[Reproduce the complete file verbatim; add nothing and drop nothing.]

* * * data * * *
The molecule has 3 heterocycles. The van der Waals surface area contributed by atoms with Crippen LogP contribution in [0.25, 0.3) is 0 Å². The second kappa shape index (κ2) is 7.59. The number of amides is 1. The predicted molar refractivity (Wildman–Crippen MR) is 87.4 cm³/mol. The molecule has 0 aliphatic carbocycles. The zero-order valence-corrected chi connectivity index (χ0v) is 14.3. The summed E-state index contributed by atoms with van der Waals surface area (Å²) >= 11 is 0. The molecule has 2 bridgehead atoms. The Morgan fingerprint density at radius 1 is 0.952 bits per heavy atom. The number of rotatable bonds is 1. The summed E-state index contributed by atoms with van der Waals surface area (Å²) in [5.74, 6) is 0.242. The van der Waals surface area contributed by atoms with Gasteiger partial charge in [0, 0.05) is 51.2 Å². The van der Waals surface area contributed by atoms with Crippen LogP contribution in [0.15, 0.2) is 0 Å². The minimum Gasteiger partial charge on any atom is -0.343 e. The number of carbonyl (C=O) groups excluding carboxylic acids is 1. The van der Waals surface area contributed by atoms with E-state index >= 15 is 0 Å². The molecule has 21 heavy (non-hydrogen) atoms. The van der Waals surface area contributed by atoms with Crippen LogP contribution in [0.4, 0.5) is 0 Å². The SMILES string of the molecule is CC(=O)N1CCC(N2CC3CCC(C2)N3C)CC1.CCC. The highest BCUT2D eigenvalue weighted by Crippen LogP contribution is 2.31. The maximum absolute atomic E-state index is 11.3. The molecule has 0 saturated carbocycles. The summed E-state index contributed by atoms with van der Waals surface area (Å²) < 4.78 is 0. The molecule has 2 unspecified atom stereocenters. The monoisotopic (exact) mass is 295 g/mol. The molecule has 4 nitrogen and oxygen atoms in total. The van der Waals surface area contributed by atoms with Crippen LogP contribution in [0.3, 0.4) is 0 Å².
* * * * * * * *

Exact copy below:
The molecule has 3 heterocycles. The van der Waals surface area contributed by atoms with Crippen LogP contribution in [0.25, 0.3) is 0 Å². The second kappa shape index (κ2) is 7.59. The number of amides is 1. The predicted molar refractivity (Wildman–Crippen MR) is 87.4 cm³/mol. The molecule has 0 aliphatic carbocycles. The zero-order valence-corrected chi connectivity index (χ0v) is 14.3. The summed E-state index contributed by atoms with van der Waals surface area (Å²) >= 11 is 0. The molecule has 2 bridgehead atoms. The Morgan fingerprint density at radius 1 is 0.952 bits per heavy atom. The number of rotatable bonds is 1. The summed E-state index contributed by atoms with van der Waals surface area (Å²) in [5.74, 6) is 0.242. The van der Waals surface area contributed by atoms with Gasteiger partial charge in [0, 0.05) is 51.2 Å². The van der Waals surface area contributed by atoms with Crippen LogP contribution in [0.15, 0.2) is 0 Å². The minimum Gasteiger partial charge on any atom is -0.343 e. The number of carbonyl (C=O) groups excluding carboxylic acids is 1. The van der Waals surface area contributed by atoms with E-state index >= 15 is 0 Å². The molecule has 21 heavy (non-hydrogen) atoms. The van der Waals surface area contributed by atoms with Crippen LogP contribution in [0.4, 0.5) is 0 Å². The SMILES string of the molecule is CC(=O)N1CCC(N2CC3CCC(C2)N3C)CC1.CCC. The highest BCUT2D eigenvalue weighted by Crippen LogP contribution is 2.31. The maximum absolute atomic E-state index is 11.3. The molecule has 0 saturated carbocycles. The summed E-state index contributed by atoms with van der Waals surface area (Å²) < 4.78 is 0. The molecule has 2 unspecified atom stereocenters. The monoisotopic (exact) mass is 295 g/mol. The molecule has 4 nitrogen and oxygen atoms in total. The van der Waals surface area contributed by atoms with Crippen LogP contribution in [0.3, 0.4) is 0 Å².